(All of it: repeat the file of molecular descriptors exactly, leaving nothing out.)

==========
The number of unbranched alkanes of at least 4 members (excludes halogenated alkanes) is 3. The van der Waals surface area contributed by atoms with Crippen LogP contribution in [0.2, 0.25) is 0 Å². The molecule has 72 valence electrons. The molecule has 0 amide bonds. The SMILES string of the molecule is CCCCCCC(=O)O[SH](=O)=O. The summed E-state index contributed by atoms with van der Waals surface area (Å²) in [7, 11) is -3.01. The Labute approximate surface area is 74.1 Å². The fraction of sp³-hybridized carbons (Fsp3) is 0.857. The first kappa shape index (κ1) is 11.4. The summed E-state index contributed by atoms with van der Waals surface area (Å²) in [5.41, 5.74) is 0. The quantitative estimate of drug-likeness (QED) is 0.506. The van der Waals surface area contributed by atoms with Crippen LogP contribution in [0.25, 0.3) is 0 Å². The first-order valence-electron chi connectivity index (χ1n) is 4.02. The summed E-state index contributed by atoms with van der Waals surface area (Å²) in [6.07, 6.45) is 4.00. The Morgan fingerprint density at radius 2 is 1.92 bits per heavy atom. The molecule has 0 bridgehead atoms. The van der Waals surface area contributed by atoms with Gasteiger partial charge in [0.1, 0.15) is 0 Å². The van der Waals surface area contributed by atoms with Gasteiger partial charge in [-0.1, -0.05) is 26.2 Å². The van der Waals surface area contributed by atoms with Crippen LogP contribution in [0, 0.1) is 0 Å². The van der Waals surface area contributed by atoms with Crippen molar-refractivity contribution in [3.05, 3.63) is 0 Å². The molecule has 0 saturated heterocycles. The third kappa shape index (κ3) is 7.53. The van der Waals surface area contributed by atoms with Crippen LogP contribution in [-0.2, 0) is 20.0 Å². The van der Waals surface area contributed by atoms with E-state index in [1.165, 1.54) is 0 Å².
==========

The number of unbranched alkanes of at least 4 members (excludes halogenated alkanes) is 3. The van der Waals surface area contributed by atoms with Crippen LogP contribution in [0.2, 0.25) is 0 Å². The molecule has 72 valence electrons. The molecule has 0 amide bonds. The SMILES string of the molecule is CCCCCCC(=O)O[SH](=O)=O. The summed E-state index contributed by atoms with van der Waals surface area (Å²) in [7, 11) is -3.01. The Labute approximate surface area is 74.1 Å². The fraction of sp³-hybridized carbons (Fsp3) is 0.857. The first kappa shape index (κ1) is 11.4. The summed E-state index contributed by atoms with van der Waals surface area (Å²) in [5.41, 5.74) is 0. The quantitative estimate of drug-likeness (QED) is 0.506. The van der Waals surface area contributed by atoms with Crippen LogP contribution in [0.25, 0.3) is 0 Å². The first-order valence-electron chi connectivity index (χ1n) is 4.02. The summed E-state index contributed by atoms with van der Waals surface area (Å²) in [6.07, 6.45) is 4.00. The Morgan fingerprint density at radius 2 is 1.92 bits per heavy atom. The molecule has 0 bridgehead atoms. The van der Waals surface area contributed by atoms with Gasteiger partial charge in [0.1, 0.15) is 0 Å². The van der Waals surface area contributed by atoms with Gasteiger partial charge in [-0.1, -0.05) is 26.2 Å². The van der Waals surface area contributed by atoms with Crippen LogP contribution in [0, 0.1) is 0 Å². The van der Waals surface area contributed by atoms with Crippen molar-refractivity contribution in [3.05, 3.63) is 0 Å². The molecule has 0 saturated heterocycles. The third kappa shape index (κ3) is 7.53. The van der Waals surface area contributed by atoms with Crippen LogP contribution in [-0.2, 0) is 20.0 Å². The van der Waals surface area contributed by atoms with E-state index in [1.165, 1.54) is 0 Å².